THE clean-up operation from unauthorised bonfires on a Preston estate could cost more than £4,000, it has been revealed.
Fly tippers dumped piles of household waste on land around Moor Nook, including foam furniture, aerosols and even windows with broken glass panes.
Council bosses will now begin the major task of clearing up the mess, and have slammed a “wanton disregard” for the area.
Paul Cookson, an enforcement officer for the council, said there was a major bonfire on Greenthorn Crescent opposite the junction with Whitmore Drive, with four other areas of burning along Greenthorn Crescent, Marl Hill Crescent and Grizedale Crescent, on the grass border of Brockholes wood.
He said: “The grass has been totally burnt off.
“We’ve no idea what possible pollution is in the ground now from all the stuff that’s been burnt, so we’ll probably have to get our parks team to dig out an area and re-turf it.
“One of the biggest problems we have is the type of materials the residents have been bringing out to throw on the bonfire.
“Foam-based furniture - when that sets on fire there are all sorts of chemicals released.”
Mr Cookson said other materials included glass fibre, roof felting, vinyl flooring, aerosols and a window containing broken glass.
He said the council worked with police and fire crews to remove unauthorised bonfires before Bonfire Night, but said in that area they would appear “virtually overnight”.
He said: “Things like palettes, clean wood, branches, paper can be burnt safely, but once you start putting household furniture and other things it gets dangerous.”
Staff from the council’s enforcement and cleansing departments, and also parks and street scene teams, will all be called to clear the residual waste and assess the damage to the ground.
Mr Cookson said: “It’s wanton disregard for the amenities of the area.
“This is part and parcel of the nature reserve and it’s there for the enjoyment of all the community. This desire to celebrate Bonfire Night goes beyond this community event and goes into what can only be described as criminal disposal of hazardous waste.
“It’s fly tipping on a massive scale, which is dressed up in the pursuit of what’s deemed to be a community activity.
“The council has got no desire to stop the community enjoying events like this, but they’ve got to understand the damage they can cause.” Mr Cookson said council bosses had started to assess the damage, but said teams were already stretched.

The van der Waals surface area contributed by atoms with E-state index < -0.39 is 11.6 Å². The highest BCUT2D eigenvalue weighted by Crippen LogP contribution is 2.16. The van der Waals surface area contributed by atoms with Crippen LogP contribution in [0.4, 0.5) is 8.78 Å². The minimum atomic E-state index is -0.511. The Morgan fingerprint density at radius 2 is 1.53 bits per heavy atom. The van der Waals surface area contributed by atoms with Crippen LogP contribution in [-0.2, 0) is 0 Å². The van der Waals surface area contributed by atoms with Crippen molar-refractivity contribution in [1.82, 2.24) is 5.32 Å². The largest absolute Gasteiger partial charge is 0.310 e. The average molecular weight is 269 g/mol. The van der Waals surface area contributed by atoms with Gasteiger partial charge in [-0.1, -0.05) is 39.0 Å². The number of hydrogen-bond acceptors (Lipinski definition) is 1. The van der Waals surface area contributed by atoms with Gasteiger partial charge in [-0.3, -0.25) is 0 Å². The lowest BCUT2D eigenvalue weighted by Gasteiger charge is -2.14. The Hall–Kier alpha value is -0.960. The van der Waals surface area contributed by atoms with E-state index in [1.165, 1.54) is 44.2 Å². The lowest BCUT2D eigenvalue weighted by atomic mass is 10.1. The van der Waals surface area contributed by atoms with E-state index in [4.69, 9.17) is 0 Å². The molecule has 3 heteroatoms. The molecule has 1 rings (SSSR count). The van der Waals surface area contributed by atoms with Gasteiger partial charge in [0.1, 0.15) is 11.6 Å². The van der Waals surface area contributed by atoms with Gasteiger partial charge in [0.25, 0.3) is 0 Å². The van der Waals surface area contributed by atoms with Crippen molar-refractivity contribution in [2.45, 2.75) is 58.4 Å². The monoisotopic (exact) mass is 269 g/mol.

He said: “The biggest problem we have at this time of year is all our resources are fully committed to cleaning the leaves off the road.
“So we are already stretched as it is with leaf fall and the problems residents cause with irresponsible disposal, and on top now we’ve got to deal with the aftermath of bonfires. “It’s going to put a significant strain on us.
“My job is to investigate to see if there’s any evidence remaining there to see if we can highlight the origin of this waste.
“It’s getting to a crazy situation where it’s just a free-for-all and the council is left to sort the damage out.”
Paul Gardner, a fire safety enforcement officer with Lancashire Fire and Rescue service, said unauthorised bonfires posed a threat to both the public and firefighters.
He said: “If it’s not organised, we’re not sure what’s been put onto that bonfire.
“There could be cylinders, aerosols, different kinds of plastics, there’s lots of things that could be a danger to firefighters or even the public.”
Coun Robert Boswell, Cabinet member for community and environment, said: “There are a number of organised bonfires around the city, which are well attended and we would encourage people to visit these to experience Bonfire Night safely.
“Public safety is our number one concern. Burning these dangerous materials and dispersing toxic fumes in this way could pose a health hazard to the community.”